Jan, Senior Software Engineer at Mozilla, on Clean Code

Last week, I shared a post giving the answer to the question “What is clean code?” by five of the most respected software engineers in the industry. I concluded the article by saying:

I’ve also planned for the coming days to ask this question to some developers I respect in order to share their answers with you, with my comments.

Well for today’s article, I have the privilege to share with you the answer by Jan Keromnes, who is a senior software engineer at Mozilla. If you’re not aware, Mozilla is one of the hottest companies for which to work for as a developer, together with other big names such as Google, Facebook and Amazon. The selection process to get in is incredibly competitive, which means that only the best software engineers make it. And those who know Jan are actually not surprised at all that he’s one of the few who’s made it (and quickly became “senior”, on top of that).

As soon as I met him at the beginning of our Master’s degree, I was struck by his genuine passion for computer science. It was obvious to all that he had a desire not only to master his craft, but also to help other students do the same. Sadly for me, since I didn’t care at that time about software craftsmanship (I explain why in this post), I didn’t make the most of our time together to work with him and learn from him (oh, to be able to use a time machine!). But it’s never too late, so here am I, presenting to you his take on what clean code is:

So Jan, what is clean code for you?
I think code should be as concise as possible, but not more. Clean code should go straight to the point, in not too many lines. No need to design a complex hierarchy of abstract classes if what you’re trying to do fits in a simple for-loop. (Really, it’s ok to copy/paste a block of code, especially if factoring it out actually results in more complexity, or in a giant “util”-module). Concise code is quicker to read, yet it should remain dead simple and extremely transparent. Short variable names, acronyms, and clever hacks actually make your code harder to read and to maintain, even if you’re saving a few bytes of source code.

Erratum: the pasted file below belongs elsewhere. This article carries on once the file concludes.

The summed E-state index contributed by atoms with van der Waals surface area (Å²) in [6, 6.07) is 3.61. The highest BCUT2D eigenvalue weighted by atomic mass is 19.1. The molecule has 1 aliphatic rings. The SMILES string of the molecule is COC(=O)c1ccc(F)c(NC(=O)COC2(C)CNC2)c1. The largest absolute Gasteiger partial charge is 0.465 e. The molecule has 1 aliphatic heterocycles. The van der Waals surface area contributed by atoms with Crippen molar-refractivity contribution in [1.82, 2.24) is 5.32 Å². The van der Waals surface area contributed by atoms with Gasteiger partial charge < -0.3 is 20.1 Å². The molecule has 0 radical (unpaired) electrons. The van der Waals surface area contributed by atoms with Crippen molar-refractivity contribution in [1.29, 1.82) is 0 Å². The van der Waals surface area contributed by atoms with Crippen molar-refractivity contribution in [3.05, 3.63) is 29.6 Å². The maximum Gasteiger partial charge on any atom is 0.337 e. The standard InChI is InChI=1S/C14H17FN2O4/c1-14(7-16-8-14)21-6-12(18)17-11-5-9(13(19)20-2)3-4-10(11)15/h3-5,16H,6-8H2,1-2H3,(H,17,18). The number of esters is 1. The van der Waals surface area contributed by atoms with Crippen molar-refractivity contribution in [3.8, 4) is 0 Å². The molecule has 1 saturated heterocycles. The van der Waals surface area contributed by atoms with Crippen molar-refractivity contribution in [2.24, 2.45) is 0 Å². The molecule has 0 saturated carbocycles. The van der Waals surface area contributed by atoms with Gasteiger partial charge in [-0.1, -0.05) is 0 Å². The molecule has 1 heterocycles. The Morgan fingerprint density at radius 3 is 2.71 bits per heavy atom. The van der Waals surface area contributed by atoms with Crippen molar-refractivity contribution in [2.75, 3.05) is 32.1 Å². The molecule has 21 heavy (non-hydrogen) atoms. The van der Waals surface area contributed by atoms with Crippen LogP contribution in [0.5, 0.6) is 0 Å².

Now that I’ve worked as a developer for a few months, I understand how pragmatic and wise Jan’s approach is. Many imagine that a developer’s day is mostly spent writing new lines of code. Well actually, we could argue that a typical developer spends more time reading than writing code. And since this is the case, one of the most important aspects of code’s cleanliness is its readability.

We could say that the same goes for prose. My favourite books are those where I feel that the writer’s point could not have been expressed more clearly, either by subtracting or adding words (see Camus’ The Stranger for a perfect example). And text, like code, can either be too concise or too verbose. Too concise, and we struggle to get the author’s intent because of a lack of information. Too verbose, and we lose the author’s main point in a sea of rambles. So clean code aims to strike the right balance.

Another pragmatic point I appreciate in Jan’s definition is that we should be willing to break what are considered “rules” or “best practices” if this can make the code more readable. For instance, a famous rule introduced by Dave Thomas (one of the giants giving his definition in my previous post) is called DRY, for: Don’t Repeat Yourself. According to this principle, duplicated code (and hence copy and paste) is a great evil to be avoided at all cost. Well, this is mostly good advice, but as Jan says, we need to be flexible and use our judgment well (as with most “rules”).

Finally, another theme that I see in Jan’s answer is transparency. For code (or prose) to be transparent means that the author’s intent is clear and unmistakable upon first reading (the opposite of cryptic). We all hate reading text messages or emails where a sentence could be meaning two opposite things (one positive, one negative). The same goes for code. And sometimes, by trying too hard to be clever, the author can mislead his readers. As Jan says, it’s fine sometimes to take what can seem as a “simple” road, without using a sexy new feature of the language or framework used or some complex abstractions. As a junior developer, I often feel the urge to use these “clever hacks” that I read about in blogs written by the “cool kids” in the industry. But I need to restrain myself in order to focus on readability and simplicity.

The journey to become a clean coder is very similar to the journey to become a clear prose writer. At first, we only know the most basic words. Then, as we learn more complex words, we like to use them a lot, even when they’re not the most appropriate. Finally, as we mature, we know when to use which words depending on the context in order to be best understood.

Thank you Jan for these great principles, on which I’ll keep meditating a while until I’ve internalized them. I can’t wait to interview other developers to learn from them as I’ve learnt from you :).

Originally published at www.samuelpath.com on March 6, 2017.

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